Toshiba demonstrated the Portege 3500, its convertible laptop-style Tablet PC that features a similar design to the Acer product I reviewed earlier this year except that the Portege lacks the Acer's side-mounted screen latches that provide stability in laptop mode. I asked Toshiba about this seeming weakness, but the company assured me that the single, centrally mounted swivel latch is strong, stable, and secure enough to provide a long life. I'm not so sure, to be honest. The Toshiba weighs 3.5 pounds, features a large 12.1-inch screen (compared to the Acer's 10 inches), costs about $2300, and uses the requisite Intel Pentium III-M processor that most Tablet PC makers seem to have adopted. I appreciated (and agree with) the honesty of Toshiba's advice to configure a Tablet PC--or any laptop--with at least 512MB of RAM.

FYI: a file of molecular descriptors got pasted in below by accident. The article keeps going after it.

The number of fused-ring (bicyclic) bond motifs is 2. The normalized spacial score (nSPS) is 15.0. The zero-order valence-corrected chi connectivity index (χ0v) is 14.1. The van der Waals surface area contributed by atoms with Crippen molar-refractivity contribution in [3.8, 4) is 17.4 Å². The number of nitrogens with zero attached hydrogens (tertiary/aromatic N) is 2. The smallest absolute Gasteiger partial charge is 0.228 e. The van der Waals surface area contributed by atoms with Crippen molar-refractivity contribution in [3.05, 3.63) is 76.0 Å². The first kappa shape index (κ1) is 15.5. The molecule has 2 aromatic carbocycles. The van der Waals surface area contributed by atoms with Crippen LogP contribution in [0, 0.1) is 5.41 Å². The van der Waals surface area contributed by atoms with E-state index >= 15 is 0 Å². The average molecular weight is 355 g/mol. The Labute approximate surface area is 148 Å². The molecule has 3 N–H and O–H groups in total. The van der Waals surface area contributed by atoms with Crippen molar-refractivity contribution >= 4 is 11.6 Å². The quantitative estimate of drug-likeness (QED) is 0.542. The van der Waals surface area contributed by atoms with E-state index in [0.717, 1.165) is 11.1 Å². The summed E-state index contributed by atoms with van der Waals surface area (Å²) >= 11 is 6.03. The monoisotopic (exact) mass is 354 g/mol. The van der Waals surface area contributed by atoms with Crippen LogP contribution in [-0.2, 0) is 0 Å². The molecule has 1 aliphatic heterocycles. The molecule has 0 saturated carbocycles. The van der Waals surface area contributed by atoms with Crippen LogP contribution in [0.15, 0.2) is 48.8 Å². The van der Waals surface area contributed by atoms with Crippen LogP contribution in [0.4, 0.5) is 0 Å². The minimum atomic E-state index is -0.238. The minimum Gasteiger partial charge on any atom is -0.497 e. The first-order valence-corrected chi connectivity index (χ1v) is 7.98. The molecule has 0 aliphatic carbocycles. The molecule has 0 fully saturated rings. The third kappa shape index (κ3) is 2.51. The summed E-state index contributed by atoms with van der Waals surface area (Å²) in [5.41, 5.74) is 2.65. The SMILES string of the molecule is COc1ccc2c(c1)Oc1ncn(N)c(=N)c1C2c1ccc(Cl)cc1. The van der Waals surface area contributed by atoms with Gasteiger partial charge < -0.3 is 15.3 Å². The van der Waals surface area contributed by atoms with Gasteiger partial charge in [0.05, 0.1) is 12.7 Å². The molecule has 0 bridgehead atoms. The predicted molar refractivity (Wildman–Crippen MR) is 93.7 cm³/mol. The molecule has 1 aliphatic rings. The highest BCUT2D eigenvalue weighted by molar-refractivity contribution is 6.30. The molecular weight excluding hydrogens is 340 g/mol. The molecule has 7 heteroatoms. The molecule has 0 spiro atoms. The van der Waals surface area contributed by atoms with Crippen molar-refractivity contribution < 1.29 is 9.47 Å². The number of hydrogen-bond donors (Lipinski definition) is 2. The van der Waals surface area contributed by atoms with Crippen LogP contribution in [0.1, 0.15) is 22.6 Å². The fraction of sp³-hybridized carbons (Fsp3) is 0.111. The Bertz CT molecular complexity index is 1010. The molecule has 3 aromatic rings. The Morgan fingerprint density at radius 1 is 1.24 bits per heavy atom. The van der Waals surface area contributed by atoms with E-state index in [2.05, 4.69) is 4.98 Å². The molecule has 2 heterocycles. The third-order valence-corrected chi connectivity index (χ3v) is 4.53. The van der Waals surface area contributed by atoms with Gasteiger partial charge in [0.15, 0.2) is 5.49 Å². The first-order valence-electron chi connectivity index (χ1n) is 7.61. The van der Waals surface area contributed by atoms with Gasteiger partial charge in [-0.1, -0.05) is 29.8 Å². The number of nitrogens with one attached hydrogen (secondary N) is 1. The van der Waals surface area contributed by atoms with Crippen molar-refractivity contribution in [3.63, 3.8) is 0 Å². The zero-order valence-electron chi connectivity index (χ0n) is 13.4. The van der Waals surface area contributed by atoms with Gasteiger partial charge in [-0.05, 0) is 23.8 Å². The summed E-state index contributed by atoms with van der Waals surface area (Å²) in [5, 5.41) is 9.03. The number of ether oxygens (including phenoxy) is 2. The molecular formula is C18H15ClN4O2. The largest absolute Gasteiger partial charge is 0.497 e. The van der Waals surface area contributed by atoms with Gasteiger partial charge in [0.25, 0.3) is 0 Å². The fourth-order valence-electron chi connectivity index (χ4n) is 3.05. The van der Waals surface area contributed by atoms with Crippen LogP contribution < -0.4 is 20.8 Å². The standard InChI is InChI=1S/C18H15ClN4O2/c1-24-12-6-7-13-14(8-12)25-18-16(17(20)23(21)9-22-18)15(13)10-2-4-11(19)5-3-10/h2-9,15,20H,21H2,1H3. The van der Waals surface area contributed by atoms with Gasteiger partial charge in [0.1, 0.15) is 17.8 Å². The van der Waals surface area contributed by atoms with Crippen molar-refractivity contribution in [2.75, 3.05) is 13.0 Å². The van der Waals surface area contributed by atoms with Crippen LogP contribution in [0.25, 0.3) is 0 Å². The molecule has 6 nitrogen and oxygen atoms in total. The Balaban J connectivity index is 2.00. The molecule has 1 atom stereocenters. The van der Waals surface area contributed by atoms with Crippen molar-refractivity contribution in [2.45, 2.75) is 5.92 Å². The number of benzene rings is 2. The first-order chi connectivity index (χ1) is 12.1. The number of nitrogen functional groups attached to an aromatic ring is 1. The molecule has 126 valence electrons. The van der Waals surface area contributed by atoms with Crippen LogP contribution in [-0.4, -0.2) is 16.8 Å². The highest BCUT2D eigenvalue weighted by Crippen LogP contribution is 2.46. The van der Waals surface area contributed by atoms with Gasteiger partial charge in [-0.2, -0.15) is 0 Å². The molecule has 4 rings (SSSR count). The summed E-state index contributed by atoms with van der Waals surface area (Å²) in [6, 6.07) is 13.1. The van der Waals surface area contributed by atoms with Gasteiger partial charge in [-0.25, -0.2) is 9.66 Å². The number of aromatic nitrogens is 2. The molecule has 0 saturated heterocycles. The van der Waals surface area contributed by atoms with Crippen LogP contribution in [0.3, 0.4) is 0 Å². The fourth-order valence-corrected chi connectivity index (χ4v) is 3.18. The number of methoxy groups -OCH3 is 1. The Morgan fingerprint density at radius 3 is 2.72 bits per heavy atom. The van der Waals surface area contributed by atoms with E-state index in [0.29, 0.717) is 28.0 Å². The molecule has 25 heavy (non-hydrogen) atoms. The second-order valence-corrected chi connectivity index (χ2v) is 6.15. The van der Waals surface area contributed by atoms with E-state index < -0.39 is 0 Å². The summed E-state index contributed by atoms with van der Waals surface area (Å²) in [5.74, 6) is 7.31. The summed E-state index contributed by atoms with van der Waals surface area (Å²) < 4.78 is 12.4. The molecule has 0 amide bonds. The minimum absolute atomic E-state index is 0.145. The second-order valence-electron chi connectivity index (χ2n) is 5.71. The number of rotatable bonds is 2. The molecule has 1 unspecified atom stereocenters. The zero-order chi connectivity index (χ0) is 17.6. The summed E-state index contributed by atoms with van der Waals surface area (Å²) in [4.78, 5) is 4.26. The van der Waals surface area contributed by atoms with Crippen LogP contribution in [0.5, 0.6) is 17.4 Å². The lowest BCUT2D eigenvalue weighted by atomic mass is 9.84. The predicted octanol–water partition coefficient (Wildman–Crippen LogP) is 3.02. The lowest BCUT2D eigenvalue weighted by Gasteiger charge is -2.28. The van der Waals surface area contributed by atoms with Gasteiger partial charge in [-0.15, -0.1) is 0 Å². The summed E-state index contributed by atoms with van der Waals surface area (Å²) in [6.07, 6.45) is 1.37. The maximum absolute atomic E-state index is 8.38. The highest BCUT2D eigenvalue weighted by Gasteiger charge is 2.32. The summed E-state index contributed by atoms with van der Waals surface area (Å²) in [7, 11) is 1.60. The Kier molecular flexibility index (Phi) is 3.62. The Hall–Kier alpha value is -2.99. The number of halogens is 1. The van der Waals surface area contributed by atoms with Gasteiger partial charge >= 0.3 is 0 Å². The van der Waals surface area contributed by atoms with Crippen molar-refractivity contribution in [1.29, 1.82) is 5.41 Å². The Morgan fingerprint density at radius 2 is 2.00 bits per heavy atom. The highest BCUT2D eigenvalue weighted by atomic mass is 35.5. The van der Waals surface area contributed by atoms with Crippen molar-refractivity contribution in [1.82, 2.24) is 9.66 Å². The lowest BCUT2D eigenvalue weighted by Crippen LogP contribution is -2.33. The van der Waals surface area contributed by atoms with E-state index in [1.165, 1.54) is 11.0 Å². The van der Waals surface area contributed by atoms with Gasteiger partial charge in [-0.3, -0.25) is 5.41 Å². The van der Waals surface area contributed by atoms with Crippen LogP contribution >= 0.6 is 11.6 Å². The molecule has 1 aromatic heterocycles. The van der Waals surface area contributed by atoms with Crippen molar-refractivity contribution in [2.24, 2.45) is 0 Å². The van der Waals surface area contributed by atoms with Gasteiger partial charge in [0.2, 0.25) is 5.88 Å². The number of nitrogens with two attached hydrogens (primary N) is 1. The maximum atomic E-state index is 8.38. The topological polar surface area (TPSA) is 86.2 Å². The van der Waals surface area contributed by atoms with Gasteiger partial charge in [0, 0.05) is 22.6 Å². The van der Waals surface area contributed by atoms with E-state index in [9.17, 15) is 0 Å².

Acer displayed its time-tested C100 convertible laptop, and many of the tablet-toting launch attendees were, predictably, using this device. Because I've already reviewed the C100, I didn't spend much time talking with Acer, but I consider the C100 the standard that all convertible laptop-style Tablet PC makers should follow. The C100 is a good-quality machine, with prices in the $2200 to $2400 range. However, Acer uses a much slower processor than the competition--800MHz in the C100, compared to 1.33GHz in most other machines--which might be a concern.